Plant Ecology

, Volume 212, Issue 3, pp 461-470

First online:

Drought tolerance in two perennial bunchgrasses used for restoration in the Intermountain West, USA

  • Jayanti Ray MukherjeeAffiliated withGraduate Program, Ecology Center, Utah State UniversityDepartment of Wildland Resources, Utah State UniversityDepartment of Biological Sciences, Florida International University Email author 
  • , Thomas A. JonesAffiliated withUSDA-ARS Forage and Range Research Laboratory
  • , Peter B. AdlerAffiliated withDepartment of Wildland Resources, Utah State University
  • , Thomas A. MonacoAffiliated withUSDA-ARS Forage and Range Research Laboratory

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An ideal restoration species for the semi-arid Intermountain West, USA would be one that grows rapidly when resources are abundant in the spring, yet tolerates summer’s drought. We compared two perennial C3, Triticeae Intermountain-native bunchgrasses, the widely occurring Pseudoroegneria spicata and the much less widespread Elymus wawawaiensis, commonly used as a restoration surrogate for P. spicata. Specifically, we evaluated seedlings of multiple populations of each species for biomass production, water use, and morphological and physiological traits that might relate to drought tolerance under three watering frequencies (WFs) in a greenhouse. Shoot biomass of E. wawawaiensis exceeded that of P. spicata regardless of WF. At low WF, E. wawawaiensis displayed 38% greater shoot biomass, 80% greater specific leaf area (SLA), and 32% greater precipitation use efficiency (PUE). One E. wawawaiensis population, E-46, displayed particularly high root biomass and water consumption at high WF. We suggest that such a plant material could be especially effective for restoration of Intermountain rangelands by preempting early-season weeds for spring moisture and also achieving high PUE. Our data explain how E. wawawaiensis has been so successful as a restoration surrogate for P. spicata and highlight the importance of measuring functional traits such as PUE and SLA when characterizing restoration plant materials.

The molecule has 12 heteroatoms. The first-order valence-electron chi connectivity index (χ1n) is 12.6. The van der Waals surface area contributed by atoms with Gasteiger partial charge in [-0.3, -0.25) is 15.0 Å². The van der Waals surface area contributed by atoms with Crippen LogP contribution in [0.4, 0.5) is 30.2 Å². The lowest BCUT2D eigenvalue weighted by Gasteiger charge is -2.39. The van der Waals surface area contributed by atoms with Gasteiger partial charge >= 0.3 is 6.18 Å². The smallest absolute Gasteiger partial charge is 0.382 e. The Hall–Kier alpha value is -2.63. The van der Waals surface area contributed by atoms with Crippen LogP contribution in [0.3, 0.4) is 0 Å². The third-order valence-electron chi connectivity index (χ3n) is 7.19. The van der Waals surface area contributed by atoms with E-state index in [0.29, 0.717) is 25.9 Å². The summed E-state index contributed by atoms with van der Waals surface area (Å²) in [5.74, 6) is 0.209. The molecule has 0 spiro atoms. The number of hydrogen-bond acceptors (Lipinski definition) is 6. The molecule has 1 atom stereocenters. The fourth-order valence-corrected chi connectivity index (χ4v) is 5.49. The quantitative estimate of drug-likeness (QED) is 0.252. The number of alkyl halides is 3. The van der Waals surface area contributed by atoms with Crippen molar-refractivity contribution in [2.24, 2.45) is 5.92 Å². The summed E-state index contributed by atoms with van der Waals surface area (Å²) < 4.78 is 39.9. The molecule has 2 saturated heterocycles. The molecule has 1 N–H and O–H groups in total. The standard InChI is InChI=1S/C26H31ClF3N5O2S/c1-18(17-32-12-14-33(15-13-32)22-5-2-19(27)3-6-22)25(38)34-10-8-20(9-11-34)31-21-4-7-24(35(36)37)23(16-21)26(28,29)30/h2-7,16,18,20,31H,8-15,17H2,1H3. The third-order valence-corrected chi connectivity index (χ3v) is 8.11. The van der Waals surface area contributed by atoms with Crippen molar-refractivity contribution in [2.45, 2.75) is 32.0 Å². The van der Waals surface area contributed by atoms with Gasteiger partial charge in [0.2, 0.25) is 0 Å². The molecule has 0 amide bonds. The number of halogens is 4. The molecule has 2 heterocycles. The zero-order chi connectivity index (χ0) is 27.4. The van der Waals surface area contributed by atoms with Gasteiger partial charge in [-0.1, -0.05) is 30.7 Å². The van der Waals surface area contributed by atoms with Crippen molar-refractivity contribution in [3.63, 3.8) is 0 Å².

Bluebunch wheatgrass Snake River wheatgrass Specific leaf area Specific root length Precipitation use efficiency